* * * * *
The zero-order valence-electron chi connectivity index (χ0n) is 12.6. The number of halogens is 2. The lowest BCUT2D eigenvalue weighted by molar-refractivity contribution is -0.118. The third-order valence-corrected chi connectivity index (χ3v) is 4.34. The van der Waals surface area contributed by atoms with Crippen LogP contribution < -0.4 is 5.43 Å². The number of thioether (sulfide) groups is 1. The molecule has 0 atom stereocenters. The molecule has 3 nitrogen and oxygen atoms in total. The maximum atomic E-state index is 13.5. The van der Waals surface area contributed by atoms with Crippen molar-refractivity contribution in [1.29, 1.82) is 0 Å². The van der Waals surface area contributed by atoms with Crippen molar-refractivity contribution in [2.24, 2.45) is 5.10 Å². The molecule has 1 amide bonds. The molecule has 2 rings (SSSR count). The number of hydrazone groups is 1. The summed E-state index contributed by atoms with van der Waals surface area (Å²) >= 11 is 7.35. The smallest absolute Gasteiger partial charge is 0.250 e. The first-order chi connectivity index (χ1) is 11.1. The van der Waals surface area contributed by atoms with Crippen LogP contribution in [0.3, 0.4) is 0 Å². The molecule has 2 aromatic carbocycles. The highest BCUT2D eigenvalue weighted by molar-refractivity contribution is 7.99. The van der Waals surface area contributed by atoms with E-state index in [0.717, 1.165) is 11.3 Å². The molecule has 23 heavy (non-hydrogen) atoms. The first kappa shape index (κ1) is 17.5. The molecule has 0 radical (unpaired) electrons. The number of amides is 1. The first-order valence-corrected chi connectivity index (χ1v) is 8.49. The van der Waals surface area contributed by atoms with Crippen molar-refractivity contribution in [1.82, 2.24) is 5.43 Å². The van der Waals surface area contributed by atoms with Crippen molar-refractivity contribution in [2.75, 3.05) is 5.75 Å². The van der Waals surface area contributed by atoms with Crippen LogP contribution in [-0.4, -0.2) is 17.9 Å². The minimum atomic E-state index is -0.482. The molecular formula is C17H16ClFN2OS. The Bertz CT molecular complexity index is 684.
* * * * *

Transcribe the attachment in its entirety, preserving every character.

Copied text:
The zero-order valence-electron chi connectivity index (χ0n) is 12.6. The number of halogens is 2. The lowest BCUT2D eigenvalue weighted by molar-refractivity contribution is -0.118. The third-order valence-corrected chi connectivity index (χ3v) is 4.34. The van der Waals surface area contributed by atoms with Crippen LogP contribution < -0.4 is 5.43 Å². The number of thioether (sulfide) groups is 1. The molecule has 0 atom stereocenters. The molecule has 3 nitrogen and oxygen atoms in total. The maximum atomic E-state index is 13.5. The van der Waals surface area contributed by atoms with Crippen molar-refractivity contribution in [1.29, 1.82) is 0 Å². The van der Waals surface area contributed by atoms with Crippen molar-refractivity contribution in [2.24, 2.45) is 5.10 Å². The molecule has 1 amide bonds. The molecule has 2 rings (SSSR count). The number of hydrazone groups is 1. The summed E-state index contributed by atoms with van der Waals surface area (Å²) >= 11 is 7.35. The smallest absolute Gasteiger partial charge is 0.250 e. The first-order chi connectivity index (χ1) is 11.1. The van der Waals surface area contributed by atoms with Crippen LogP contribution in [0.3, 0.4) is 0 Å². The molecule has 2 aromatic carbocycles. The highest BCUT2D eigenvalue weighted by molar-refractivity contribution is 7.99. The van der Waals surface area contributed by atoms with E-state index in [0.717, 1.165) is 11.3 Å². The molecule has 23 heavy (non-hydrogen) atoms. The first kappa shape index (κ1) is 17.5. The molecule has 0 radical (unpaired) electrons. The number of amides is 1. The first-order valence-corrected chi connectivity index (χ1v) is 8.49. The van der Waals surface area contributed by atoms with Crippen molar-refractivity contribution in [1.82, 2.24) is 5.43 Å². The van der Waals surface area contributed by atoms with Crippen molar-refractivity contribution in [2.75, 3.05) is 5.75 Å². The van der Waals surface area contributed by atoms with Crippen LogP contribution in [-0.4, -0.2) is 17.9 Å². The minimum atomic E-state index is -0.482. The molecular formula is C17H16ClFN2OS. The Bertz CT molecular complexity index is 684.